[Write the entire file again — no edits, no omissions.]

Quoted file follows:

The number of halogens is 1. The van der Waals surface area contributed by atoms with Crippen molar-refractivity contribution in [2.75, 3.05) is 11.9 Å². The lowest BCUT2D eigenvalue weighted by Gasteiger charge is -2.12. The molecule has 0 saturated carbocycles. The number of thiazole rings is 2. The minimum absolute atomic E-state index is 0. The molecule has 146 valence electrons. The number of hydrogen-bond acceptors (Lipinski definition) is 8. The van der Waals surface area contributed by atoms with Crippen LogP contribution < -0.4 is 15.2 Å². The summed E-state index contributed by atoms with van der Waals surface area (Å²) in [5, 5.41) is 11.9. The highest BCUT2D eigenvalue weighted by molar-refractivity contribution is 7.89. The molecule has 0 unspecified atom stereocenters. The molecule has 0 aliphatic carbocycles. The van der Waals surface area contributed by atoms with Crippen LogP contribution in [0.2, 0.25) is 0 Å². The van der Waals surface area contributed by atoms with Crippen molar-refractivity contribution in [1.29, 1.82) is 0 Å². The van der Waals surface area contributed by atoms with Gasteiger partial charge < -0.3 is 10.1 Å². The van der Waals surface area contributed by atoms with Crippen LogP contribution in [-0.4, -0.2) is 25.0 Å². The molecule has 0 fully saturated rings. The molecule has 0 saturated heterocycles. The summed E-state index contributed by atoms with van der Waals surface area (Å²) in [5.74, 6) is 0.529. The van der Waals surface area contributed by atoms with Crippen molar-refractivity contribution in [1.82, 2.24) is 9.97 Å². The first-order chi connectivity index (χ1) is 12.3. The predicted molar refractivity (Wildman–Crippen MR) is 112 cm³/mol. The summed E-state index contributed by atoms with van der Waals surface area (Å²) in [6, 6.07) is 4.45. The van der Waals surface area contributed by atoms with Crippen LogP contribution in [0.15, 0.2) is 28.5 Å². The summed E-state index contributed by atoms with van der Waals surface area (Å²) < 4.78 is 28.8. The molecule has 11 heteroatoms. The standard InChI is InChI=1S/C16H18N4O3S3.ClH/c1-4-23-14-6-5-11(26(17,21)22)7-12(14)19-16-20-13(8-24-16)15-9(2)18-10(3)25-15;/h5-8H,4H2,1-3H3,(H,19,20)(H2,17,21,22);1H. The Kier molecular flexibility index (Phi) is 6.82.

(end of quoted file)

The number of halogens is 1. The van der Waals surface area contributed by atoms with Crippen molar-refractivity contribution in [2.75, 3.05) is 11.9 Å². The lowest BCUT2D eigenvalue weighted by Gasteiger charge is -2.12. The molecule has 0 saturated carbocycles. The number of thiazole rings is 2. The minimum absolute atomic E-state index is 0. The molecule has 146 valence electrons. The number of hydrogen-bond acceptors (Lipinski definition) is 8. The van der Waals surface area contributed by atoms with Crippen LogP contribution < -0.4 is 15.2 Å². The summed E-state index contributed by atoms with van der Waals surface area (Å²) in [5, 5.41) is 11.9. The highest BCUT2D eigenvalue weighted by molar-refractivity contribution is 7.89. The molecule has 0 unspecified atom stereocenters. The molecule has 0 aliphatic carbocycles. The van der Waals surface area contributed by atoms with Crippen LogP contribution in [0.2, 0.25) is 0 Å². The van der Waals surface area contributed by atoms with Crippen molar-refractivity contribution in [1.29, 1.82) is 0 Å². The van der Waals surface area contributed by atoms with Gasteiger partial charge < -0.3 is 10.1 Å². The van der Waals surface area contributed by atoms with Crippen LogP contribution in [-0.4, -0.2) is 25.0 Å². The molecule has 0 fully saturated rings. The molecule has 0 saturated heterocycles. The summed E-state index contributed by atoms with van der Waals surface area (Å²) in [5.74, 6) is 0.529. The van der Waals surface area contributed by atoms with Crippen molar-refractivity contribution in [1.82, 2.24) is 9.97 Å². The first-order chi connectivity index (χ1) is 12.3. The predicted molar refractivity (Wildman–Crippen MR) is 112 cm³/mol. The summed E-state index contributed by atoms with van der Waals surface area (Å²) in [6, 6.07) is 4.45. The van der Waals surface area contributed by atoms with Crippen LogP contribution in [0.15, 0.2) is 28.5 Å². The summed E-state index contributed by atoms with van der Waals surface area (Å²) < 4.78 is 28.8. The molecule has 11 heteroatoms. The standard InChI is InChI=1S/C16H18N4O3S3.ClH/c1-4-23-14-6-5-11(26(17,21)22)7-12(14)19-16-20-13(8-24-16)15-9(2)18-10(3)25-15;/h5-8H,4H2,1-3H3,(H,19,20)(H2,17,21,22);1H. The Kier molecular flexibility index (Phi) is 6.82.